Albuquerque city councilor pushes for more renter protection
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ALBUQUERQUE, N.M.– Albuquerque City Councilor Tammy Fiebelkorn is behind two new proposals aimed at regulating Albuquerque’s rental market.
She says the goal is to give city leaders a better idea about how many rental units are actually out there. But it also gives renters a better idea about how much their new home will cost them before they’re handed the keys.
“Most of the landlords in our city are fair, transparent, very clear with what folks are going to get. It’s the few that are making it really hard,” said Fiebelkorn.
Fiebelkorn has heard from plenty of renters who ended up paying a lot more for their apartments than they expected.
“One person was charged a $200 origination fee, and that seems to be for literally printing out the lease so that she could sign it,” Fiebelkorn said.
Her newly-introduced “Residential Tenant Protection Ordinance” wants to make sure those kinds of surprises are disclosed ahead of time.
The bill requires landlords to post a list of application fees, minimum income and credit score requirements, plus items on a background check that could disqualify applicants.
“What we’re trying to do is make it real clear and transparent for people who are like looking for a rental unit,” said Fiebelkorn.
Fiebelkorn’s bills are also going after for-profit charges. There’s language requiring landlords to return fees for unprocessed applications. It prohibits fees for different forms of payment, like cash versus check, and pet rent would be capped at $15 a month.
“Fees should be a pass through cost, an actual cost, that is passed through to the consumer, and that’s all this bill says,” Fielkorn said.
However, Fiebelkorn is proposing a new permitting process for all rental units which would include an annual fee for landlords. Those fees start at $50 for a single unit.
“We certainly aren’t doing anything here to make money for the city. This is really just to cover the cost of setting up that registry,” she said.
While Fiebelkorn believes most landlords are not overcharging tenants, she says these proposals could keep some bad actors at bay.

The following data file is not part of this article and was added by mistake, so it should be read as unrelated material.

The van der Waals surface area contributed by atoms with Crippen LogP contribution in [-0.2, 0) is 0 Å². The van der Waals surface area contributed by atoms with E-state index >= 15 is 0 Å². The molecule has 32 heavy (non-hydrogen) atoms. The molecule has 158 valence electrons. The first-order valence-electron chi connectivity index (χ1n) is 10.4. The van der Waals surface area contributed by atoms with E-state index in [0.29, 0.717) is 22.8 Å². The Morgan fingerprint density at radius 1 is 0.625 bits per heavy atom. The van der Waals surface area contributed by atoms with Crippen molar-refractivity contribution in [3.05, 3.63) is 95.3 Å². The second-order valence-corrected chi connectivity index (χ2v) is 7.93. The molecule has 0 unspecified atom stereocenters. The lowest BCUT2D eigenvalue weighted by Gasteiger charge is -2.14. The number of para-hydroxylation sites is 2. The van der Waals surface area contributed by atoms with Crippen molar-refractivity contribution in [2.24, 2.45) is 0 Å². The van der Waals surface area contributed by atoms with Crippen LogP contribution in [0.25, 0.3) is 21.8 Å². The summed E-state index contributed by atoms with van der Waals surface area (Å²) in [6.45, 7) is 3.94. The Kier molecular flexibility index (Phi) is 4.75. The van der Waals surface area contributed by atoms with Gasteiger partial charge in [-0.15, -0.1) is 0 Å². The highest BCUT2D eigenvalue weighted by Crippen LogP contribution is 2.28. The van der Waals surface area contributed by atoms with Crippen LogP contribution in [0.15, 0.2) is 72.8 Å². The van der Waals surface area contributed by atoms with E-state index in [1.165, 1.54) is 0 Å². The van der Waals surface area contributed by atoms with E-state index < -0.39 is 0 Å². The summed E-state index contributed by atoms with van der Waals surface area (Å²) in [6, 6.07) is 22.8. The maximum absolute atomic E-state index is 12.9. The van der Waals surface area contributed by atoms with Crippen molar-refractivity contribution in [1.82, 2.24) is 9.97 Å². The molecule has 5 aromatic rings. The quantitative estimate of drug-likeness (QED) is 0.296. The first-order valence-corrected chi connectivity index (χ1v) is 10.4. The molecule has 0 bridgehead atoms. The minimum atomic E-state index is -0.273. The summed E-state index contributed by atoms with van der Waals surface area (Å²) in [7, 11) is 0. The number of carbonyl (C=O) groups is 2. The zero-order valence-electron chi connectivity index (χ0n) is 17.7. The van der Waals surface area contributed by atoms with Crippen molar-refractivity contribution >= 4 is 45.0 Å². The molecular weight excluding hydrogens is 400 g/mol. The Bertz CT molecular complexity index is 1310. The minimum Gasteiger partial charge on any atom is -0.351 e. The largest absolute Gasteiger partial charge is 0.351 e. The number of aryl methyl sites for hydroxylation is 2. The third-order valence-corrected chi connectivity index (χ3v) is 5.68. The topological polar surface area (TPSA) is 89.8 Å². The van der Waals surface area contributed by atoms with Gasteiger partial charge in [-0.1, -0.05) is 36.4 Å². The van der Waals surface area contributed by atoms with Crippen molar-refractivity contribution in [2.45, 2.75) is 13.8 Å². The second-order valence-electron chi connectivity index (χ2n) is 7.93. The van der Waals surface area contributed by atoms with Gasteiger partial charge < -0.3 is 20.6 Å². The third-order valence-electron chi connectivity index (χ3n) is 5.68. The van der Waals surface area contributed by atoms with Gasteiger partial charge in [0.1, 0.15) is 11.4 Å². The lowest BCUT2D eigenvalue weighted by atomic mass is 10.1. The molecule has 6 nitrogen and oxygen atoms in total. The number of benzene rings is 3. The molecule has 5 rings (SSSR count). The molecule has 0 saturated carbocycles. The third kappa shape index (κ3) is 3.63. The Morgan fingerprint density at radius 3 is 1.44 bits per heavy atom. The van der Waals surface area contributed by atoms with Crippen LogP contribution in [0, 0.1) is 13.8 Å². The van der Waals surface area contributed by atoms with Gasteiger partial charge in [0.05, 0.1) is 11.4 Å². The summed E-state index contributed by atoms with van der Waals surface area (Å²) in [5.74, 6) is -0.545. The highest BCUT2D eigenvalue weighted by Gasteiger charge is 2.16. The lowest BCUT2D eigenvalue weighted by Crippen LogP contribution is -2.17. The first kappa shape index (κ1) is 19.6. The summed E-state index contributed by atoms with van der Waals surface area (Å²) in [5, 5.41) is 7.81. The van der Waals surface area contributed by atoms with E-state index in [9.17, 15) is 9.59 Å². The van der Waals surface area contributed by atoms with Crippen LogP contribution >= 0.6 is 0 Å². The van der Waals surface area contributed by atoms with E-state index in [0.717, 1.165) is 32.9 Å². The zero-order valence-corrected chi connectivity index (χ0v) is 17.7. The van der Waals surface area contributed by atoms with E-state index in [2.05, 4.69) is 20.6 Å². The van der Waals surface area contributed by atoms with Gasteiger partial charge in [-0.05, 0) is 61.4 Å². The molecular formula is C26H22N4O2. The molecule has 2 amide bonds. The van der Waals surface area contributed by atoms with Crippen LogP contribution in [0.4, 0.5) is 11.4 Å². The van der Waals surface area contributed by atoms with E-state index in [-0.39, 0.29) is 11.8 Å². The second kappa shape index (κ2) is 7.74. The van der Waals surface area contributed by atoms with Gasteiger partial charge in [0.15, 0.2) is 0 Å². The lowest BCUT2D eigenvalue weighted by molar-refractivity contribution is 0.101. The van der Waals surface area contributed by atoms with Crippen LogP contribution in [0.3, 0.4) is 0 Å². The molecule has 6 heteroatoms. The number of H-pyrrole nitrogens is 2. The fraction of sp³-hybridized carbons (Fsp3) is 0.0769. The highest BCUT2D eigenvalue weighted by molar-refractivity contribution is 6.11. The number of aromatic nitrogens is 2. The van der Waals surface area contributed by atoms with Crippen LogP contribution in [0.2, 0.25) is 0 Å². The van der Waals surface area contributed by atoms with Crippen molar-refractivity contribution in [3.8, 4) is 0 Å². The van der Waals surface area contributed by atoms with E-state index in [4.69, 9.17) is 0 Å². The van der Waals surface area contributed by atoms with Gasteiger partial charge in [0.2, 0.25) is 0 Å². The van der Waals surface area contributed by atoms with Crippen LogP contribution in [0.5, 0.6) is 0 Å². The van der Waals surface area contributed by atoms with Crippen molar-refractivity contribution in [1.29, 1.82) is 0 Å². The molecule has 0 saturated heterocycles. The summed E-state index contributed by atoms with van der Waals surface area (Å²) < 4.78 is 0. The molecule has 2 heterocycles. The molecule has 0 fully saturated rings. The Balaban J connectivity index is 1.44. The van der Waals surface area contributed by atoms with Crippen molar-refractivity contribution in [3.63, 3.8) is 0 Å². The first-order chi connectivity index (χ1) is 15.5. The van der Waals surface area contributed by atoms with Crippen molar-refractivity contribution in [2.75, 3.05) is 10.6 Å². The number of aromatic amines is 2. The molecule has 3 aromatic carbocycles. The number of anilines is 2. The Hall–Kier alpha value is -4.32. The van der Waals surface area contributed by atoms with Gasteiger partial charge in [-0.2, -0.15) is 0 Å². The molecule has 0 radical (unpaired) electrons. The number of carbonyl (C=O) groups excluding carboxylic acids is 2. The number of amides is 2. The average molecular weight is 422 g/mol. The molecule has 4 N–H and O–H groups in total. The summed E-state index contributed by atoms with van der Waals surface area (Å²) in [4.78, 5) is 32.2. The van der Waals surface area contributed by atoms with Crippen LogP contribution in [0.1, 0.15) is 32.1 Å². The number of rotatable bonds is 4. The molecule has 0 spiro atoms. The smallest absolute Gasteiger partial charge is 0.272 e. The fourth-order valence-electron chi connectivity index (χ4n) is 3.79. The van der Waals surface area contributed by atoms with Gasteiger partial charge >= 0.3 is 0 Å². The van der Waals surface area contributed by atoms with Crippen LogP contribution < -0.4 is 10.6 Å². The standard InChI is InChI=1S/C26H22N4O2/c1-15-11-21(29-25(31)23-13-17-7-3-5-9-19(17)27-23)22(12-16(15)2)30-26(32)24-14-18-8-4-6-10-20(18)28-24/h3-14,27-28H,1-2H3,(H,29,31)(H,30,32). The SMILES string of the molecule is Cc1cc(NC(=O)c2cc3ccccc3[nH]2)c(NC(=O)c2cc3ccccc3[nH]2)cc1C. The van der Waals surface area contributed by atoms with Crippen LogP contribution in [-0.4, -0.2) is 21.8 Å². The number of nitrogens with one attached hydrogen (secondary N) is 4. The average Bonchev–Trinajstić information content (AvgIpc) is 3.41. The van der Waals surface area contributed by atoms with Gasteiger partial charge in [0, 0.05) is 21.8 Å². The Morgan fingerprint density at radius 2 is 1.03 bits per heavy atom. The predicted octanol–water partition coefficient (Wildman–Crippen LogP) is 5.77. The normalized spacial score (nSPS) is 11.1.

“I think that there is always a role for regulation so that we can protect those that are most vulnerable in our community,” she said.
Fiebelkorn says it could be several weeks before the full city council discusses the bills.
Landlords and renters say transparency is a good call, but they’re split on when it comes to regulating a process that affects thousands and thousands of New Mexicans.
“I’ve been in this business a long time, and so you know, we need to make it so, so it works for everybody,” said Chuck Sheldon, CEO of T&C Management.
Sheldon agrees mandating transparency during the rental process is a good idea.
“There’s no reason not to be advertising years of qualifications to get into this apartment. Here’s, here are the fees associated with that,” said Sheldon.
But he draws the line at restricting what fees landlords can charge, how they accept payments, and what they can require from applicants.
“The pushback is we’re going to have fewer owners, fewer people that want to manage and go through this array, fewer people constructing here,” Sheldon said.
But some renters say the abuse of power from landlords has gone unchecked for too long.
“I would have never moved into this complex. If I had known what I was getting into,” said one Albuquerque renter.
The renter we talked to lives near downtown Albuquerque and asked to stay anonymous for fear of retaliation.
He says he’s paying close to $200 a month in fees that he didn’t agree too, including one just to pay rent.
Watch the video above and below for more.
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